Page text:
Investing in the Stock Market is a Course in Staying Patient.

There’s an old saying that goes something . . . . Well, maybe it’s not that old. But it goes something like this. “You only get hurt on a roller coaster if you jump off.” And while you can’t actually jump off of a roller coaster, because you’re strapped in and restrained, you can get hurt financially speaking if you jump off the investing roller coaster.

Before we continue, there are a few things we need to establish. The first involves the stock market and the nature of the market. And the second is the assumption that you are regularly investing. If you are not invested in the market, either in your retirement plan or otherwise, then this article doesn’t apply directly to you.

The Nature of the Stock Market is Like a Roller Coaster.

Let’s recap the realities of investing. I have written a previous article about the fluctuations and volatility of the stock market. The main thrust of that article is the market goes up and down like a roller coaster. And while it is always changing, over time it generally goes up.

Over the last 100 year history of the stock market there have been eight major crashes. And yet when you average the returns of the stock market as a whole over that same period, you get an average of 7% adjusted for inflation. So, despite the crashes, if you were invested for that whole time period, you would have have made boatloads of money. By the rule of 72, if you average a 7% return, you will double your money every 10 years or so.

Just remember, the market is always changing. And trying to figure out how it will change in the future is something that even the professionals don’t know how to do. So don’t worry about timing the market.

The Benefits of Regular Investing

Instead you should worry more about regularly investing.

This may be overly simplistic, but you won’t have any money in your investment accounts if you don’t put money in. In the beginning, a 7% return doesn’t amount to a lot of money, dollar wise, when you only have $1000 in your account. You’ll only earn $70 per year. And while that’s nice, it won’t matter much initially. What matters more is saving more. If you can put an extra $50 per month in your investment account, in a year you’ll have saved $600. Which is of course a whole lot more than $70.

In the first decade or so of your investing, regularly saving will affect your account balance more than your earnings. It’s only when your account grows to hundreds of thousands or more that your money starts to earn more than you put in. This tipping point is exciting, because now your money is working harder than you do.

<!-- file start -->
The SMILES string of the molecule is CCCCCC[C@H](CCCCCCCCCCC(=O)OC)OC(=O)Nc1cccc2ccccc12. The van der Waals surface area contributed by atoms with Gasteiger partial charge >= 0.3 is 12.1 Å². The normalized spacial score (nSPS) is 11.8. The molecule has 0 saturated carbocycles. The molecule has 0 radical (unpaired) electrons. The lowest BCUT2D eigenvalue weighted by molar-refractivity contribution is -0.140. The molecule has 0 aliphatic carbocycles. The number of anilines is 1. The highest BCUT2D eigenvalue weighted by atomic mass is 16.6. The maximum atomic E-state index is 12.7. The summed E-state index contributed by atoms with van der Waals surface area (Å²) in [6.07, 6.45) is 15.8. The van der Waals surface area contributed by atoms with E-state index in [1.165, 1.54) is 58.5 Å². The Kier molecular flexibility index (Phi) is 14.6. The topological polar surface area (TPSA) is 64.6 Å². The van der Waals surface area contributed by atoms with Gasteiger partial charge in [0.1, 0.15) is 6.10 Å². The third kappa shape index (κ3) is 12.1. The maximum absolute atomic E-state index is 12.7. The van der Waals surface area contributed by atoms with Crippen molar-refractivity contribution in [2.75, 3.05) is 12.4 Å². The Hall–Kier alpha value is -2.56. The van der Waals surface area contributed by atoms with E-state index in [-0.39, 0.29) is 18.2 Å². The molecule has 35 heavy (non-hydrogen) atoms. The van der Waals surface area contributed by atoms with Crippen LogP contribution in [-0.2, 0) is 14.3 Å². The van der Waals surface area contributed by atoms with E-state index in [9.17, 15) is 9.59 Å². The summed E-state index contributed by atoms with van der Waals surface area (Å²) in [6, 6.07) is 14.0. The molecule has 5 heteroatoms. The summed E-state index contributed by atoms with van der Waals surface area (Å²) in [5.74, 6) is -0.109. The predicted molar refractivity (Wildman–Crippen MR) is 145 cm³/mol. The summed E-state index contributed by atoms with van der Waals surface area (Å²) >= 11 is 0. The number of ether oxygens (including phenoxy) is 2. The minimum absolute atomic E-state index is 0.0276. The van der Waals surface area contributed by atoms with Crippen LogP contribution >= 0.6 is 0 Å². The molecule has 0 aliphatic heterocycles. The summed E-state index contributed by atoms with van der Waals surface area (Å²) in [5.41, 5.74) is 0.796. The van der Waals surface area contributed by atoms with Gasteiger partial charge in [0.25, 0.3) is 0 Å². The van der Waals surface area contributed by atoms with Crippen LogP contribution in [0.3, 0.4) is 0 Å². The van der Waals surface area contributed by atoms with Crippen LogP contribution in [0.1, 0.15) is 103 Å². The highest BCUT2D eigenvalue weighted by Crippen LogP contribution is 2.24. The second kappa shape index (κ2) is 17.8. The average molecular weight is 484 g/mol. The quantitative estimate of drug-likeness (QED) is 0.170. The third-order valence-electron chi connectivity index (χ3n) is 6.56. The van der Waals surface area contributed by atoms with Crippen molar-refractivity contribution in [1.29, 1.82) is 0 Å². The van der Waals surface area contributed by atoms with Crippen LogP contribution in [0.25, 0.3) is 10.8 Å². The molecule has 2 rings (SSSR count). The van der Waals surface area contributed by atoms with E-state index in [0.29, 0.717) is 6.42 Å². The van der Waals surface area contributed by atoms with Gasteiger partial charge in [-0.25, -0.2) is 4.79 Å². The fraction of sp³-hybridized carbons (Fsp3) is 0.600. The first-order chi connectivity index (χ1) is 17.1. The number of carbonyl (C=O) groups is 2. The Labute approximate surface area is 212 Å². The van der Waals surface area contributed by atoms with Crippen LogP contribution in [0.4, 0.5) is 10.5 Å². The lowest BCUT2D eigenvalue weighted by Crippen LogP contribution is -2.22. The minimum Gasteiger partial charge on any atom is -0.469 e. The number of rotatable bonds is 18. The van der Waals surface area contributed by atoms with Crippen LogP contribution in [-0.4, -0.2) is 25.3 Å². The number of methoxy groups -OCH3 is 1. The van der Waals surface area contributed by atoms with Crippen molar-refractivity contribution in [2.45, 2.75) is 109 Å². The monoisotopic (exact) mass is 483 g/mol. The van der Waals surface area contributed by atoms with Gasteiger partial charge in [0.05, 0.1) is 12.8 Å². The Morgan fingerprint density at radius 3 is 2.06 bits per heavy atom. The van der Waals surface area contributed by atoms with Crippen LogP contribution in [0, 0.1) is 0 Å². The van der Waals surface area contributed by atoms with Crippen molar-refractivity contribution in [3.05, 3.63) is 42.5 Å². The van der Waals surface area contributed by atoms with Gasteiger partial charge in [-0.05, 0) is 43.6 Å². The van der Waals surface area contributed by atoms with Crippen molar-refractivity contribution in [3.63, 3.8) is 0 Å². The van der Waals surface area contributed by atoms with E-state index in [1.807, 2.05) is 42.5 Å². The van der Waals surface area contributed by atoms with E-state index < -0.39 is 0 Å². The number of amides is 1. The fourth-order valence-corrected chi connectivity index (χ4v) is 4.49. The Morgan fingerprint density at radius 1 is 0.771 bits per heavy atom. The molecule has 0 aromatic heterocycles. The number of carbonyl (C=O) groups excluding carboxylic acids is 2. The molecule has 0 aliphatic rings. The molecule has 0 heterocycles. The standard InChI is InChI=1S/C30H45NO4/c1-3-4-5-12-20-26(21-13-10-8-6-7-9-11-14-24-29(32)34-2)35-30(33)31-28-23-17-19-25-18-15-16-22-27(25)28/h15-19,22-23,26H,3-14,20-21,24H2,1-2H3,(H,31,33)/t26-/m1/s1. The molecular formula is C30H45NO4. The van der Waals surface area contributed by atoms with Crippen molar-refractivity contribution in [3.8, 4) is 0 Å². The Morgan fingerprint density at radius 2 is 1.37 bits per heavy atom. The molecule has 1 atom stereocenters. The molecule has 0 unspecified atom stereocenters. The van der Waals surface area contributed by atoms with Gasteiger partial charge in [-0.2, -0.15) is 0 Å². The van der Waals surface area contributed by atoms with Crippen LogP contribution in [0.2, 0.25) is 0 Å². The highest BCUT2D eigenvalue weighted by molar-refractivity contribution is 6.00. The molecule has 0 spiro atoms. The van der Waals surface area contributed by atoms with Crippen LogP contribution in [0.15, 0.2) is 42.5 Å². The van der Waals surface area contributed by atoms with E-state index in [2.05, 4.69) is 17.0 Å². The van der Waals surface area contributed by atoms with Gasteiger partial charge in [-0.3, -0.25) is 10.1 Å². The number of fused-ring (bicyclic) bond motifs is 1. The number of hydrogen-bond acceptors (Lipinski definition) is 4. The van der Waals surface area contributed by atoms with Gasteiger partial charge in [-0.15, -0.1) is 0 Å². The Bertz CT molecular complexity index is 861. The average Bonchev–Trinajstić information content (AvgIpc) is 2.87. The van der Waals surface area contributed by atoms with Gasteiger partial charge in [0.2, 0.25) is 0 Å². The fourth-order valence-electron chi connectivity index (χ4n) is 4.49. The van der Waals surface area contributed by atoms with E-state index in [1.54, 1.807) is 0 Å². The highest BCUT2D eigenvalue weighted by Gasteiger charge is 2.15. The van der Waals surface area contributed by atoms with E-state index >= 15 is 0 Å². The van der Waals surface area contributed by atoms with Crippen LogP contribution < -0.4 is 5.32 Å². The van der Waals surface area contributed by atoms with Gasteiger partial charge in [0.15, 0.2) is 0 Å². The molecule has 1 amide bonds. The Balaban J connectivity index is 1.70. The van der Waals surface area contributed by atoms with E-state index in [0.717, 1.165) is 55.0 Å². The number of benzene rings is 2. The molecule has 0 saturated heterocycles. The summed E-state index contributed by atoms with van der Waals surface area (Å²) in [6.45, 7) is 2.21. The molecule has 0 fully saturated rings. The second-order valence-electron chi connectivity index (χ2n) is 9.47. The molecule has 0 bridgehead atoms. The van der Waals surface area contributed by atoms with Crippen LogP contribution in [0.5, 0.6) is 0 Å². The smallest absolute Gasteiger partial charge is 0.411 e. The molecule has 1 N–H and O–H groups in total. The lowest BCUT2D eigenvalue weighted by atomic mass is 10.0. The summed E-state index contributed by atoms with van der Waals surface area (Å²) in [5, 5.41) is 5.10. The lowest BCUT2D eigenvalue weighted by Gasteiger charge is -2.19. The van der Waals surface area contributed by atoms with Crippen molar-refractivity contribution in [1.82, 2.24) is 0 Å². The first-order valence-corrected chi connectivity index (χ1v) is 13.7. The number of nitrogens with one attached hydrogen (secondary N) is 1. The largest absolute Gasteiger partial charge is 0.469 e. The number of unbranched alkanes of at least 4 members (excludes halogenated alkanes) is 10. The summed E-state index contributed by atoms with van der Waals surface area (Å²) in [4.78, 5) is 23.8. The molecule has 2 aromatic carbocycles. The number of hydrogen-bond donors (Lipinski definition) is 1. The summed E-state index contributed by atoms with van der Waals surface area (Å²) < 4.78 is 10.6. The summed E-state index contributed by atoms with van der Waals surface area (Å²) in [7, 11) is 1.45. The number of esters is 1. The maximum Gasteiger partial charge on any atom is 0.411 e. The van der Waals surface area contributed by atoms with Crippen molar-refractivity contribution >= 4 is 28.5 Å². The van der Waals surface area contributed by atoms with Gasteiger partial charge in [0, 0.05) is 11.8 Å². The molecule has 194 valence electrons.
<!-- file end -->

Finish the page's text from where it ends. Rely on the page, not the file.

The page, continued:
So, save, save, save! Invest early and often.

Stay the Course

And lastly, stick with your plan. We know the stock market fluctuates. It is always changing. There are many variables that cause the market to rise and fall. And while some outside influences have more predictable effects on the market, most of the things that cause the market to change are outside of you and I’s knowledge and control.

The best thing that we can do is, evaluate your portfolio. Have you implemented a plan that you are comfortable with? Is the risk level in your portfolio appropriate for you? If so, stick to it.

Don’t worry about the bear market ahead, or the current bull market. Don’t waste your time fretting about your current returns. Stick to your plan, and keep investing.

Don’t decide to back out when it gets tough. If you sell off your investments when times are hard, you’ll have locked in your losses.

Remember, you didn’t actually lose money if you don’t sell. Wait it out, and stick with your plan.

Final Thoughts

The market can be crazy at times. You never know what it’s going to do. You can’t control the market fluctuations, but you can control your investing behavior. Stick with your plan, and don’t sell just because you’re “losing” money. Remember that you only lose money when you actually sell.

Don’t jump off the roller coaster just because it’s going down. Regular investing and saving, especially early on, will beat any market returns. Keep saving!!

Are you nervous about the current market conditions? How is your plan faring?

Let me know about it the comments, and thanks as always for sharing and for reading.


Chris is the original Cash Dad. He's a father of 3 and a mechanical engineer by trade.

1 Comment

  1. A lesson in patience for sure. I am looking forward to enjoying the benefits of our investing during retirement. That is, as long as you let us spend it. 😉

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